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Thread: DNA Website MyHeritage Hacked; 92 Million User Accounts Exposed

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    DNA Website MyHeritage Hacked; 92 Million User Accounts Exposed

    In an odd coincidence, earlier today we asked rhetorically "what could go wrong" if millions of Americans trust a DNA collecting company - in this case - with their genetic code. At almost the exact same time, Bloomberg reported that the Israeli-based consumer genealogy website, MyHeritage had been hacked, and that the email addresses and password information linked to more than 92 million user accounts have been "compromised."
    According to MyHeritage, its security officer had received a message from a researcher who unearthed a file named “myheritage” containing email addresses and hashed passwords of 92,283,889 of its users on a private server outside the company.
    “There has been no evidence that the data in the file was ever used by the perpetrators,” the company said in a statement late Monday, supposedly in an attempt to make its nearly 100 million users and customers feel comfortable.
    It was not explicitly clear if any client "genetic material" had also been compromised as part of the security breach.
    Like and 23andMe, MyHeritage lets users submit their DNA, build family trees, search historical records and hunt for potential relatives. Founded in Israel in 2003, the site launched a service called MyHeritage DNA in 2016 that lets users send in a saliva sample for genetic analysis. The website currently has 96 million users of whom 1.4 million users have taken the DNA test.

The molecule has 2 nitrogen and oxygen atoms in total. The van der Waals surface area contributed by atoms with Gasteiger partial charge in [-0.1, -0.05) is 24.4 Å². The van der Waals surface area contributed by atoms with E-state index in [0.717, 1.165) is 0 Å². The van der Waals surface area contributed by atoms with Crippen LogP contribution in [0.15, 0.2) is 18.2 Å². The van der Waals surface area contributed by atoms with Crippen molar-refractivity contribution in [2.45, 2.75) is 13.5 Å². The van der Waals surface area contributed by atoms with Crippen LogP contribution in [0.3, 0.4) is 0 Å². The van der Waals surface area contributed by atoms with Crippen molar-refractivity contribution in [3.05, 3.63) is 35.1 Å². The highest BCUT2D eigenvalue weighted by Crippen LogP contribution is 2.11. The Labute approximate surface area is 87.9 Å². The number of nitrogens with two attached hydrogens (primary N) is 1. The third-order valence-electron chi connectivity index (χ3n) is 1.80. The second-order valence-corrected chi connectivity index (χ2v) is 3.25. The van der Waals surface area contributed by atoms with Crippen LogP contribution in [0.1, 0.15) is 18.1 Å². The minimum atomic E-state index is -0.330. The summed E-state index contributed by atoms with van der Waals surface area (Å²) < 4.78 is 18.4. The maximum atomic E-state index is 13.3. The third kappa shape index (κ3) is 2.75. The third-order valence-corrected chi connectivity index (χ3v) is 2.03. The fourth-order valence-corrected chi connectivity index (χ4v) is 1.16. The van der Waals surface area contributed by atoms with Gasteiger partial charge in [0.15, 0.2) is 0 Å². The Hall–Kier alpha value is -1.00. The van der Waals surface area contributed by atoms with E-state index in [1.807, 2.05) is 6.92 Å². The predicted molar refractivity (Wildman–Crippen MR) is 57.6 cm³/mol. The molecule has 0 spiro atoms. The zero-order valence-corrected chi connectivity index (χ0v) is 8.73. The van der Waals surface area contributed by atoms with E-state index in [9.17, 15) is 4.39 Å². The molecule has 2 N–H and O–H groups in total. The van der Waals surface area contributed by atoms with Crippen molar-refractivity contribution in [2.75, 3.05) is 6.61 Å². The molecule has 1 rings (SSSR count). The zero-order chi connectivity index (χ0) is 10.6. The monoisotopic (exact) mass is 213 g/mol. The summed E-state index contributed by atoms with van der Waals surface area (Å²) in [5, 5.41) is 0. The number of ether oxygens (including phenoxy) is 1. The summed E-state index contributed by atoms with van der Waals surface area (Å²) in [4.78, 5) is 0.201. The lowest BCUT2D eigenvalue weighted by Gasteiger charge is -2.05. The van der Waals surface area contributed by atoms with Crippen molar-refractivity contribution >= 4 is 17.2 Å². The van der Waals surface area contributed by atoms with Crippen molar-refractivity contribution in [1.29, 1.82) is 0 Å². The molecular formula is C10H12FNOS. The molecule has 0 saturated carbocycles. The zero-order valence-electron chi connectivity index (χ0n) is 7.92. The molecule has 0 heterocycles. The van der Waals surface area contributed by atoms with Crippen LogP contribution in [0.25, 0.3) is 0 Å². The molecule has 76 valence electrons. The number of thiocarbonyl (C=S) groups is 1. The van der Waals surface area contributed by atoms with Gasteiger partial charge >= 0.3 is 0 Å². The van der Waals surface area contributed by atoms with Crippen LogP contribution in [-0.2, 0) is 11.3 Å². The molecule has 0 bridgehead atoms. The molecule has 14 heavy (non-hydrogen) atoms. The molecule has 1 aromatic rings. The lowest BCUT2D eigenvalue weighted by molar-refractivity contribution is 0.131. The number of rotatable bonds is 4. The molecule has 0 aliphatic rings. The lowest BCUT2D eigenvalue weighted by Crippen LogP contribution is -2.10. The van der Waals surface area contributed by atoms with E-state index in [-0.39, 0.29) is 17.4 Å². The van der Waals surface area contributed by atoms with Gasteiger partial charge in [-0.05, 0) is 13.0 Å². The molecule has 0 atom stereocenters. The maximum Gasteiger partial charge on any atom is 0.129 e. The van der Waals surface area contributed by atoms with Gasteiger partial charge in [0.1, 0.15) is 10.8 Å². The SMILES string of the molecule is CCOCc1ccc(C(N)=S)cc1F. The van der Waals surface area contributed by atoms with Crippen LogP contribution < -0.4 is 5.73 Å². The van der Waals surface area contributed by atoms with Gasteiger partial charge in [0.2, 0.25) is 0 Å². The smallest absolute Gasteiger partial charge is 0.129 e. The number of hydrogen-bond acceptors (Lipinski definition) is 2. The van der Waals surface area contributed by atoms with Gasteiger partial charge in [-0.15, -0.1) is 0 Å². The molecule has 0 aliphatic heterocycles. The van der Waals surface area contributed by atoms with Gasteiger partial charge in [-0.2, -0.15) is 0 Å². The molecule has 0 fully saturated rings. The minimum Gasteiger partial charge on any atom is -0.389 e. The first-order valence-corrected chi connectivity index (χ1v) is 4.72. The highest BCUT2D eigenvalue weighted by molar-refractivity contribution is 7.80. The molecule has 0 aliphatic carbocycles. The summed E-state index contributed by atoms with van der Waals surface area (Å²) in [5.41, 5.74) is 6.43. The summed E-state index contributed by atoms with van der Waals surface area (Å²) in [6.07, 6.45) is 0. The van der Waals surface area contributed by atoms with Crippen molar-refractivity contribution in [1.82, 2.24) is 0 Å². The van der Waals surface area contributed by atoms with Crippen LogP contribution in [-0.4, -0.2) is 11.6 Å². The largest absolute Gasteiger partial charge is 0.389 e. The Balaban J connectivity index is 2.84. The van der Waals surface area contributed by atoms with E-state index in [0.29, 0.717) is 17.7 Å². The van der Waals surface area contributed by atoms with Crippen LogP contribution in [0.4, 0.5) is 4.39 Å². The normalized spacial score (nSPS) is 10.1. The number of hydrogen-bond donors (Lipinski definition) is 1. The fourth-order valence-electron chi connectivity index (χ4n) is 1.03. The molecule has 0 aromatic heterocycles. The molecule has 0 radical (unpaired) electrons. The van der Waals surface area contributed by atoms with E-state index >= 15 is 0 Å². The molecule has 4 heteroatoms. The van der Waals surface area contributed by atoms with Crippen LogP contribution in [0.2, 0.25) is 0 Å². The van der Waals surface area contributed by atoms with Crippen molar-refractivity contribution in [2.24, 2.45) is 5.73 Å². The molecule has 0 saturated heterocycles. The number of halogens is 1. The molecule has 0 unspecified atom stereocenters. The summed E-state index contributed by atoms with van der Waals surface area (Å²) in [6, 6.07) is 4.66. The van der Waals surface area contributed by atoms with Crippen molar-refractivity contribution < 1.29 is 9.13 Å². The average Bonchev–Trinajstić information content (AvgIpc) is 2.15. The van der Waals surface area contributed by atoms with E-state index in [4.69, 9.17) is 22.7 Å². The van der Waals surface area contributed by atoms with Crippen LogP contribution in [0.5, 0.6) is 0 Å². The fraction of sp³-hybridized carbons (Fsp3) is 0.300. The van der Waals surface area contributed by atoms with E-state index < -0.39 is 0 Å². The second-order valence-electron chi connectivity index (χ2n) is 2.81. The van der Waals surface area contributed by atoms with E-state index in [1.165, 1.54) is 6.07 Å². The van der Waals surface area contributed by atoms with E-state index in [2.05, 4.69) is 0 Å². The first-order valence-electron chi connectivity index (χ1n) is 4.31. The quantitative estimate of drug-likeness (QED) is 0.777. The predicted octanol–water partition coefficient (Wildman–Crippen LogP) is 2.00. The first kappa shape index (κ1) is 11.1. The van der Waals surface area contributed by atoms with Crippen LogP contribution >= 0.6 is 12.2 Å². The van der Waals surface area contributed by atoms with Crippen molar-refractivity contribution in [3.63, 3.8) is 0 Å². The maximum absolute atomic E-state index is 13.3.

In a blog post, MyHeritage said the breach took place on Oct. 26, 2017, and impacts users who signed up for an account through that date. Armed with that information, a hacker could access personal information such as the identity of family members. While the company said it is unlikely that they could easily access a user’s raw genetic information, that's precisely what one would expect them to say as the alternative is going out of business as its entire user base flees.
    Still, while it wasn't certain whether or not the genetic data had been compromised, the company emphasized that DNA data is stored “on segregated systems and are separate from those that store the email addresses, and they include added layers of security.”
    As Bloomberg adds, MyHeritage has set up a 24/7 support team to assist customers affected by the breach. It plans to hire an independent cybersecurity firm to investigate the incident and potentially beef up security. In the meantime, users were prudently advised to change their passwords.

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    why I should worship the state (who apparently is the only party that can possess guns without question).
    The state's only purpose is to kill and control. Why do you worship it? - Sola_Fide

    Baptiste said.
    At which point will Americans realize that creating an unaccountable institution that is able to pass its liability on to tax-payers is immoral and attracts sociopaths?

  4. #3
    Oh please, they were exposed before. All these DNA-scanning "Services" are probably just CIA ops. 23 was started by the wife of the Google guy.

    Remember how they caught some mass murderer recently based on the DNA submitted by some relative to one of these honey pots?

    The "Service" is to the gov't and any other shadowy customers they may acquire and themselves. That's who gets the data. The info they'll give you is totally fake. This is proven. The scam is easily exposed by people who actually know their genealogy and employ a "Service" anyway. "Oh, I'm 50% Russian and 15% black and 12% latino and 10% seedless watermelon." Who knew. How fascinating to... "Learn."

    No, it's a one-way data street. From you, to the Siren Server. The only scandal here is that someone got the data..... without paying for it!

    Oh, the outrage.

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